Bad debts draw proposal for greater state regulation

Russia's love affair with credit seems to have come to an end with the economic downturn. But debt recovery agencies are busier than ever – and some think it's now time to regulate them.

With the economic crisis already hitting Russia's consumers and businesses hard, the amount of outstanding debts has begun to rise sharply. Situations where businesses are asking “When will you settle your debt?” are increasingly being met with “It’s a crisis now, I can’t pay.”

That means more business for one sector of the economy – debt recovery agencies. Aleksandr Treshyov, of Treshyov and Partners says that is opening up a legislative gap.

“There are two ways the collectors agencies work. Most successful ones buy out problem loans from the banks at a discount and negotiate with the clients themselves. The second way is when the collectors are being hired and paid by a bank. But currently there are no legal regulations for debt recovery agencies. Quite often their activities conflict with Russian law.”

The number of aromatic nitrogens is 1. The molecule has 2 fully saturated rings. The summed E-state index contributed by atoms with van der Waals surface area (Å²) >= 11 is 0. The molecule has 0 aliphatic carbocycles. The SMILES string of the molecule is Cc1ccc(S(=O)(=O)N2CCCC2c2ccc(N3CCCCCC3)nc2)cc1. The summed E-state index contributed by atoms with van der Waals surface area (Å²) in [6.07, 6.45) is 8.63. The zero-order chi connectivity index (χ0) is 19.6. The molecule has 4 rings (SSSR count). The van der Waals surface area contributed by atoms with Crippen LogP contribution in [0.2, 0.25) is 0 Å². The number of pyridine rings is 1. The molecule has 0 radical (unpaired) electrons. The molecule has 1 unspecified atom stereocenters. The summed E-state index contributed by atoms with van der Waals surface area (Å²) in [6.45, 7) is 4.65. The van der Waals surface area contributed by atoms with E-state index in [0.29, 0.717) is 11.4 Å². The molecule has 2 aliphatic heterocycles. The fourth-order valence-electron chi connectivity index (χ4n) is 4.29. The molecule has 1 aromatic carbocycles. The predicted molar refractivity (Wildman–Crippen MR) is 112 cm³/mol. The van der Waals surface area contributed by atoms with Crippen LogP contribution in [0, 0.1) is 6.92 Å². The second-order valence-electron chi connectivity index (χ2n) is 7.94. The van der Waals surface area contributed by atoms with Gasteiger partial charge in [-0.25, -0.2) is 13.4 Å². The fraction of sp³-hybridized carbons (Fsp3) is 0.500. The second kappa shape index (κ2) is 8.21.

Anatoly Aksakov, President of the Association of Regional Banks say that has prompted his organisation and the Association of Debt Recovery agencies, to propose setting up a regulatory system and creation of a special state fund to buy out bad debt.

“We need to create a structure that would monitor credit histories and relations between banks and their clients. We also suggest creation of a special state fund able to buy out problem loans. And we also need to create the opportunity for restructuring loans.”

If things get much worse, some experts think that up to 20% of Russia's corporate and individual bank loans could become bad debts. That makes managing the problem with a regulated system all the more vital.